7+ tricks to fix cellular and Wi-Fi problems on iPhones
Sometimes your device doesn’t seem to want to communicate. Wi-Fi is patchy and reception – even in places that it is usually good – seems weaker than normal. There have been claims this is impacting some devices following their move to iOS 12. Fortunately, one of these tips may sort this out. (Though you should always try a Force Restart of your iPhone first, as this fixes no end of problems).
#1: Check the software
Make sure your iOS is up-to-date. Apple is testing iOS 12.1 at the moment which should fix any small bugs the company has identified now its system is widely available. In previous years, the iOS x.1 upgrade has shipped soon after the original release. Keep an eye on General>Software Updates, and use the new to iOS 12 feature to install updates automatically. If it’s a software flaw, this is the first thing to do.
#2: Toggle the mode
Using the most current iOS? Try this: Turn on AirPlane mode for a minute or two and check to make sure Wi-Fi is also disabled. If Wi-Fi is still active once you enter AirPlane Mode, hustle over to Settings>Wi-Fi and toggle this to off. At this point all your device’s network connections should be offline. Leave it for a minute or so and switch them on again. This process should reboot your network services.
#3: Update Carrier settings
Your iPhone does receive occasional carrier service updates. These are designed to improve network connectivity and performance or to enable new services like VoLTE or Wi-Fi Calling.
- You can manually check to see if new carrier settings are available to you by following these steps.
- Making sure your device is connected to Wi-Fi or a mobile network, tap Settings>General>About.
- If an update is available, you’ll see an option to update your carrier settings.
If you insert a new SIM card into your iPhone or iPad, you need to download the carrier settings for your new carrier.
#4: Forget it
No, I’m not urging you to ignore the problem, but you may need to take a tougher approach to solving it, which sometimes helps.
- Take a note of your Wi-Fi password.
- Open Wi-Fi in Settings, select your current network and tap “Forget This Network”.
- Tap ‘Forget’.
- Your Wi-Fi password will be forgotten across all of your iCloud devices.
- Now return to Wi-Fi, select your network and enter the password to get onto it again.
#5: Turn it on and off again
Another thing you should try: turn Wi-Fi Assist off and on again. This is an iPhone feature that automatically switches your device over to cellular when you have a weak Wi-Fi connection. However, if both Wi-Fi and your mobile signal are sketchy this feature can make things worse rather than better. You’ll find this in Settings>Mobile Data (or Cellular): Scroll to the bottom of the page and look up just above iCloud Drive to find the Wi-Fi Assist feature which you should toggle to off. Does this improve things?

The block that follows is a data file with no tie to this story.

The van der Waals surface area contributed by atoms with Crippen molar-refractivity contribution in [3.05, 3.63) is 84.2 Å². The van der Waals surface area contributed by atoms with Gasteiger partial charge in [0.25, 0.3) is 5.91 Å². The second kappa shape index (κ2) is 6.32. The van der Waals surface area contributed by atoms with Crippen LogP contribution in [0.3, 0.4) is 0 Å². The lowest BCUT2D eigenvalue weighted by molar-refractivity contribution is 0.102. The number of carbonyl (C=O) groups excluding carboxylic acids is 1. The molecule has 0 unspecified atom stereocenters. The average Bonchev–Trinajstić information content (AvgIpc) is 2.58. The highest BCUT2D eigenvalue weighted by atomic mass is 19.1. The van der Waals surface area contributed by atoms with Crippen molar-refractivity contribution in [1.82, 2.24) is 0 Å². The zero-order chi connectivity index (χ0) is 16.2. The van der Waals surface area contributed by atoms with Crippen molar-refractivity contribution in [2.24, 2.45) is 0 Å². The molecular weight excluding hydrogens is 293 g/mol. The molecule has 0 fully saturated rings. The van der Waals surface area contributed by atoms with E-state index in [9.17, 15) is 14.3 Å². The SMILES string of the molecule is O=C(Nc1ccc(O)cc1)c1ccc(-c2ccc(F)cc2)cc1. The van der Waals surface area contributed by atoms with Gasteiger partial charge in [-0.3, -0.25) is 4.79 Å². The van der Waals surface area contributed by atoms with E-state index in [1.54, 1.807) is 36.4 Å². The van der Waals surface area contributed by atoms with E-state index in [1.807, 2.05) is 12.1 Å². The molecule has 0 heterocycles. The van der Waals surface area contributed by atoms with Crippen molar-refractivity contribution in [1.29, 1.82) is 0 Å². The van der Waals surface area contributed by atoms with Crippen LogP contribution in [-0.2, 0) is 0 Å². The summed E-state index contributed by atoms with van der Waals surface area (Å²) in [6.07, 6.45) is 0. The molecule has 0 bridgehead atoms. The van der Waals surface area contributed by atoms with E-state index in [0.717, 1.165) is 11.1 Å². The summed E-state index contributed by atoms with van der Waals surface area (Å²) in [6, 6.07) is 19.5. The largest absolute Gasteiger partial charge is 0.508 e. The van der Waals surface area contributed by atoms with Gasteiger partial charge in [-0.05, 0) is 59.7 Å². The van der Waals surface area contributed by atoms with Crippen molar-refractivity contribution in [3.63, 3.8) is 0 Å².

#6: Reset Network Settings
Before you try this you absolutely must take note of all your important saved Wi-Fi passwords as these will be removed from your device. You’ll need to enter those passwords again next time you want to use them.
Open Settings>General>Reset and look for the Reset Network Settings option. You’ll be asked for your passcode, enter this and then tap Reset Network Settings. Your device will switch itself off and on again and will purge all your settings.
#7: Wiggle it about
Up there with “Turn it off and on again” in the pantheon of engineering fixes for tricky situations, “wiggle it” in this case means you can also try removing your SIM card from your device, spending a few seconds staring at the thing in wonderment at the way such a small gadget can change the world and then inserting it again.
(Please use one of these to remove your SIM).
Your iPhone won’t be able to use the mobile network while the SIM is removed, of course, but once you reinsert your SIM you may find your iPhone gets a stronger network connection.
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Have any of these suggestions helped? I have one more – switch your device over to using a custom DNS server:
- Open Settings>Wi-Fi and tap your network.
- Now scroll down the page to find Configure DNS, tap this, set it to Manual,
- tap Add Server and then enter the OpenDNS server address: 126.96.36.199 or 188.8.131.52.
- Tap Save when you are done.
Has your connection improved? Try switching back to your original server as sometimes just this step will make for better overall Wi-Fi connectivity. (The reason this helps is that somethings a poorly-configured DNS server can make it hard for your device to find what you want quickly online).
Hopefully one of these steps has helped you get your Wi-Fi/mobile connectivity working better. Let me know if you come across any other connectivity tips.